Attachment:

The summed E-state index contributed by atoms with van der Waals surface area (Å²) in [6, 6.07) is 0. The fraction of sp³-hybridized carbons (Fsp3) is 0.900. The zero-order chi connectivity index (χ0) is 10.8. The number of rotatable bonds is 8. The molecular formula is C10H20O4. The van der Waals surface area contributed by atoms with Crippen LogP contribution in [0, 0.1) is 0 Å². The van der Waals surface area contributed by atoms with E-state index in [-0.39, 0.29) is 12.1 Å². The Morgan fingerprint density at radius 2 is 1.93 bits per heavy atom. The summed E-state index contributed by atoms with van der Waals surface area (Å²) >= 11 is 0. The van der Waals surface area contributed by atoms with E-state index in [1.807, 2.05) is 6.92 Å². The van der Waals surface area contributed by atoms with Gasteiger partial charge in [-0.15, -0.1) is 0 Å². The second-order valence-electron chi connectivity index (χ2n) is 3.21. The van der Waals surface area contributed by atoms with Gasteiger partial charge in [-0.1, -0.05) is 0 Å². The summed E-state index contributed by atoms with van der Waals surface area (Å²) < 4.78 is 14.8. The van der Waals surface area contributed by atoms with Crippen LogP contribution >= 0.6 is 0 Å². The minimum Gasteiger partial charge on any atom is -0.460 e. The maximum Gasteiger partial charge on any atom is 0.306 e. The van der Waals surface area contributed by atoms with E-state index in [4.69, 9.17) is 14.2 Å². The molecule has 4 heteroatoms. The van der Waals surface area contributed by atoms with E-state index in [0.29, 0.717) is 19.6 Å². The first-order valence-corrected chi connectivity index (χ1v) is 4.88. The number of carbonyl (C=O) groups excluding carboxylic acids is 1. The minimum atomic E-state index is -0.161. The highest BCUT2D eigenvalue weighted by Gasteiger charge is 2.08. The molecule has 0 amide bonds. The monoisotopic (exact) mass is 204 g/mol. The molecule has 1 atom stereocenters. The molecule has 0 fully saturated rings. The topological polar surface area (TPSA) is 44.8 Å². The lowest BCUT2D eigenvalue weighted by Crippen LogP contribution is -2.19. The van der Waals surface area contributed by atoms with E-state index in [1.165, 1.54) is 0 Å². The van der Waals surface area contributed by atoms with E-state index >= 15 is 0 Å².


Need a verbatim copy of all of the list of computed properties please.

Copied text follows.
The summed E-state index contributed by atoms with van der Waals surface area (Å²) in [6, 6.07) is 0. The fraction of sp³-hybridized carbons (Fsp3) is 0.900. The zero-order chi connectivity index (χ0) is 10.8. The number of rotatable bonds is 8. The molecular formula is C10H20O4. The van der Waals surface area contributed by atoms with Crippen LogP contribution in [0, 0.1) is 0 Å². The van der Waals surface area contributed by atoms with E-state index in [-0.39, 0.29) is 12.1 Å². The Morgan fingerprint density at radius 2 is 1.93 bits per heavy atom. The summed E-state index contributed by atoms with van der Waals surface area (Å²) >= 11 is 0. The van der Waals surface area contributed by atoms with E-state index in [1.807, 2.05) is 6.92 Å². The van der Waals surface area contributed by atoms with Gasteiger partial charge in [-0.15, -0.1) is 0 Å². The second-order valence-electron chi connectivity index (χ2n) is 3.21. The van der Waals surface area contributed by atoms with Gasteiger partial charge in [-0.1, -0.05) is 0 Å². The summed E-state index contributed by atoms with van der Waals surface area (Å²) < 4.78 is 14.8. The van der Waals surface area contributed by atoms with Crippen LogP contribution >= 0.6 is 0 Å². The minimum Gasteiger partial charge on any atom is -0.460 e. The maximum Gasteiger partial charge on any atom is 0.306 e. The van der Waals surface area contributed by atoms with E-state index in [4.69, 9.17) is 14.2 Å². The molecule has 4 heteroatoms. The van der Waals surface area contributed by atoms with E-state index in [0.29, 0.717) is 19.6 Å². The first-order valence-corrected chi connectivity index (χ1v) is 4.88. The number of carbonyl (C=O) groups excluding carboxylic acids is 1. The minimum atomic E-state index is -0.161. The highest BCUT2D eigenvalue weighted by Gasteiger charge is 2.08. The molecule has 0 amide bonds. The monoisotopic (exact) mass is 204 g/mol. The molecule has 1 atom stereocenters. The molecule has 0 fully saturated rings. The topological polar surface area (TPSA) is 44.8 Å². The lowest BCUT2D eigenvalue weighted by Crippen LogP contribution is -2.19. The van der Waals surface area contributed by atoms with E-state index in [1.165, 1.54) is 0 Å². The van der Waals surface area contributed by atoms with E-state index >= 15 is 0 Å².